Signed Jerseys“I was very good at forging Roy Keane’s signature, as not everyone would ask him. We used to sign a lot of shirts.”

As heard on liveline

Share this Post

A new book on John Delaney’s time at the FAI, Champagne Football, was published last week. The book was written by Mark Tighe and Paul Rowan and, according to Joe Duffy on Wednesday’s Liveline, it recounts a lot of jaw-dropping incidents, most of them, he conceded, worse than the one he talked about. But the report in the book is surely symptomatic of the culture that pervaded the organisation tasked with developing and maintaining Irish football. Joe read an excerpt from the book about an employee of the association: 

“This person had another role in the FAI: ‘I was very good at forging Roy Keane’s signature, as not everyone would ask him. We used to sign a lot of shirts. I don’t want to break any charity’s hearts, but I used to sign it in such a way that I knew it was mine.’” 

The employee went on to say that he saw a picture of Bertie Ahern when he was Taoiseach in his office with a signed Roy Keane jersey on the wall behind him and he revealed that it wasn’t signed by one of Ireland’s greatest players, but by the employee himself.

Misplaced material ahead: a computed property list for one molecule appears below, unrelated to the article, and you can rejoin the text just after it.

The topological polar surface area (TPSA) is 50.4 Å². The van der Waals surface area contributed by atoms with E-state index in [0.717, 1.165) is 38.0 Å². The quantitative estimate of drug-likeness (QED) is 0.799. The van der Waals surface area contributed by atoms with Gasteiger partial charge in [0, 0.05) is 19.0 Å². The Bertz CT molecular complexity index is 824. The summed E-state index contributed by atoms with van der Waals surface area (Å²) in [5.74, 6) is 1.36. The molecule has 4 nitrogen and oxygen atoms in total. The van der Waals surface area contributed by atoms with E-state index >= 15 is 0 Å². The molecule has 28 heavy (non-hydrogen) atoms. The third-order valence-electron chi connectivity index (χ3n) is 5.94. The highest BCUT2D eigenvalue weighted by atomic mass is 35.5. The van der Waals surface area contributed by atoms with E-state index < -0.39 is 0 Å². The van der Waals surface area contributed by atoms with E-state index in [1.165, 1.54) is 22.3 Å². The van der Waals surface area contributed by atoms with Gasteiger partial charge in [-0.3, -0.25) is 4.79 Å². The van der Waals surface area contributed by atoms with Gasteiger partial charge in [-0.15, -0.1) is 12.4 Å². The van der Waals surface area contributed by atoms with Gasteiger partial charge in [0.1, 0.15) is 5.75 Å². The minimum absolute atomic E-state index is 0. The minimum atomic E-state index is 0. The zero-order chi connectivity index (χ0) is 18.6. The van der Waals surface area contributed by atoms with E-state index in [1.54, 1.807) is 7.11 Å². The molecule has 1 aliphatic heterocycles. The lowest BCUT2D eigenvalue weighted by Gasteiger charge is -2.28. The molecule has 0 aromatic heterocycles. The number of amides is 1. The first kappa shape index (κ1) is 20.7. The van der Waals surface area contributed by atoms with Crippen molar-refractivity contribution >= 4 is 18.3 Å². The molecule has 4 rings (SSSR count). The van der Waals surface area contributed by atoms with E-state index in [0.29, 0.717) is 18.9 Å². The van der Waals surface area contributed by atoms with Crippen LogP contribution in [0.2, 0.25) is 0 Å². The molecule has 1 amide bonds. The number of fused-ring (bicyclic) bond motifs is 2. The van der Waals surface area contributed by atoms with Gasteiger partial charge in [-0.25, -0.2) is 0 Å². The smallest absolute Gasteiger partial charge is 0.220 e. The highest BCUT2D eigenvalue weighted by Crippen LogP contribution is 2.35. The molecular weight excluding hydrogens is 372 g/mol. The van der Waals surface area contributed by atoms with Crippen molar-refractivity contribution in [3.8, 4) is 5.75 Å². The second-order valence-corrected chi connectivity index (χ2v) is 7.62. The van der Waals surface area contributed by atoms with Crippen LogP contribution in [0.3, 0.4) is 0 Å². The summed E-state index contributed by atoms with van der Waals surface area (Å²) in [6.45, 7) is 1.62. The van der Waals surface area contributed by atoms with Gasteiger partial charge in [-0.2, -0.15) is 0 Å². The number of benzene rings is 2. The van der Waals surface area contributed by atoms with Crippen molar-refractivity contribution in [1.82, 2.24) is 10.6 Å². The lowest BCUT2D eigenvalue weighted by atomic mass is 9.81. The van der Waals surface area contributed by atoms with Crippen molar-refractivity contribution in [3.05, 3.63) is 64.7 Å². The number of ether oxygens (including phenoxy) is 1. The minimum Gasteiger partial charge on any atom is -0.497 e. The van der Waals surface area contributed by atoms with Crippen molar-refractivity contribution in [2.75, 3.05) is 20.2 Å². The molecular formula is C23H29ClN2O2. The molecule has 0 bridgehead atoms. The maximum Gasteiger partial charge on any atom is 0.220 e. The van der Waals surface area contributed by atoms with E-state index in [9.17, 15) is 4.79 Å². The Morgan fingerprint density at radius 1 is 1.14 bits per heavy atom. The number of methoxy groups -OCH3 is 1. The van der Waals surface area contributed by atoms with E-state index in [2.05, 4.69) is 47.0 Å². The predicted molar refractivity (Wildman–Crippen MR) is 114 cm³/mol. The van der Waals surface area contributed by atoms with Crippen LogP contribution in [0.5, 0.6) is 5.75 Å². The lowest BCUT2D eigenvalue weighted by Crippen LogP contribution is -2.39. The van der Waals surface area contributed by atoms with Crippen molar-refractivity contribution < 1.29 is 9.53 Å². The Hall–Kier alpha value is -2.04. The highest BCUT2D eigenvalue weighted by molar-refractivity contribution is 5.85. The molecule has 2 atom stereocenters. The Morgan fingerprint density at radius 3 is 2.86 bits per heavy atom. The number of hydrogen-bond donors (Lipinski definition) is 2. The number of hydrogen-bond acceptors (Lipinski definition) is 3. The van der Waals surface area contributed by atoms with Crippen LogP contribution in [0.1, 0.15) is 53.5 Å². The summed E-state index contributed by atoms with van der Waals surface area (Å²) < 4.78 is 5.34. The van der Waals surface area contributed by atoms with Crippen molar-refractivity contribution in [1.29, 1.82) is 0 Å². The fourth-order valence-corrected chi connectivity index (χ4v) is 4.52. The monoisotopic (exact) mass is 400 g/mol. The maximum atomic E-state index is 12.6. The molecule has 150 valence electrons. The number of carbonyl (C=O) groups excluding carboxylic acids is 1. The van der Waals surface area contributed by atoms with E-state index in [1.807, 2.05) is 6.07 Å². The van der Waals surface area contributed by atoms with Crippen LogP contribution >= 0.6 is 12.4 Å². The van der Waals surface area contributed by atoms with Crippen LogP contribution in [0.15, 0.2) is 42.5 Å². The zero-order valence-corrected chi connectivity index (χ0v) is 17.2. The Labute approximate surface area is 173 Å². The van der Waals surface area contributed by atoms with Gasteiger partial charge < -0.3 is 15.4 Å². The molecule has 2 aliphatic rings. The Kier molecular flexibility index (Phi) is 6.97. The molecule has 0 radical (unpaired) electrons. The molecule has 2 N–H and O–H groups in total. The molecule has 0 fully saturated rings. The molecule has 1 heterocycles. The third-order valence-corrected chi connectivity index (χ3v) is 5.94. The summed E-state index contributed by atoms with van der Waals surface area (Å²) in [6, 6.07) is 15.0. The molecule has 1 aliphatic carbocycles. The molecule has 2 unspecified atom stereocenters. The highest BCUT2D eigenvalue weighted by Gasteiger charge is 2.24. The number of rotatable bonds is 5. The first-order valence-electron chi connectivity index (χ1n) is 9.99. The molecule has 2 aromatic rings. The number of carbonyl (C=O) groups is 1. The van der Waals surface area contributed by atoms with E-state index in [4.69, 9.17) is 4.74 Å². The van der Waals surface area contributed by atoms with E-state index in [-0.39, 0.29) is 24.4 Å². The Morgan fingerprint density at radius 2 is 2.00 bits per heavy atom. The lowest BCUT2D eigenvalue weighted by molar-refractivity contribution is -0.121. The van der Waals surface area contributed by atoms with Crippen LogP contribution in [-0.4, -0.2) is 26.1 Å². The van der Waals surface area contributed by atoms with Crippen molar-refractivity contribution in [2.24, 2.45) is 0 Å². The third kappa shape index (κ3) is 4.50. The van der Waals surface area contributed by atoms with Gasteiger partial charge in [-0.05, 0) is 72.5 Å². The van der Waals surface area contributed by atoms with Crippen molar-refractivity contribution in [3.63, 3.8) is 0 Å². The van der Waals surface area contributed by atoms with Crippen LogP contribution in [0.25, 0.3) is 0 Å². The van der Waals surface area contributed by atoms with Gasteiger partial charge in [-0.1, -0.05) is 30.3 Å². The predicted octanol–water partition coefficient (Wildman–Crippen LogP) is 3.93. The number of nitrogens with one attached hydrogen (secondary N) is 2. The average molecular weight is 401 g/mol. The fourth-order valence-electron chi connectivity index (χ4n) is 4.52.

Joe was joined on the line by Eddie O’Mahony, who has, he told him, a few signed jerseys from Roy Keane. And he knows his are the genuine articles: 

“I’ve been fortunate enough to meet Roy in person and get the autographs from him directly, so I know they’re real.” 

Eddie, as it turns out, is fairly relaxed about the issue of an FAI employee forging a player’s signature on jerseys: 

“If there’s some kid who has a shirt sitting up on his wall that he thinks is signed by Roy Keane and maybe it’s not. I was that young boy once who wanted an autograph from the Irish footballers and I would have done anything for somebody to go, ‘Listen Eddie, there’s a shirt that signed by Liam Brady.’ I would never have checked was it Liam Brady’s signature, I would have just been delighted to get it and I would have had a little connection with the Irish football team.” 

So, Eddie reckons that this particular revelation from the book should be treated as an anecdote, rather than a malicious action. And Joe agrees. But there’s much more in the book, he says, that’s truly astonishing. You can listen back to the full conversation between Joe and Eddie here. 

Eddie’s website is 

Champagne Football: John Delaney and the Betrayal of Irish Football by Mark Tighe and Paul Rowan is published by Penguin Ireland. 

Niall Ó Sioradáin 

© The Listener 2020

Share this Post

Next Up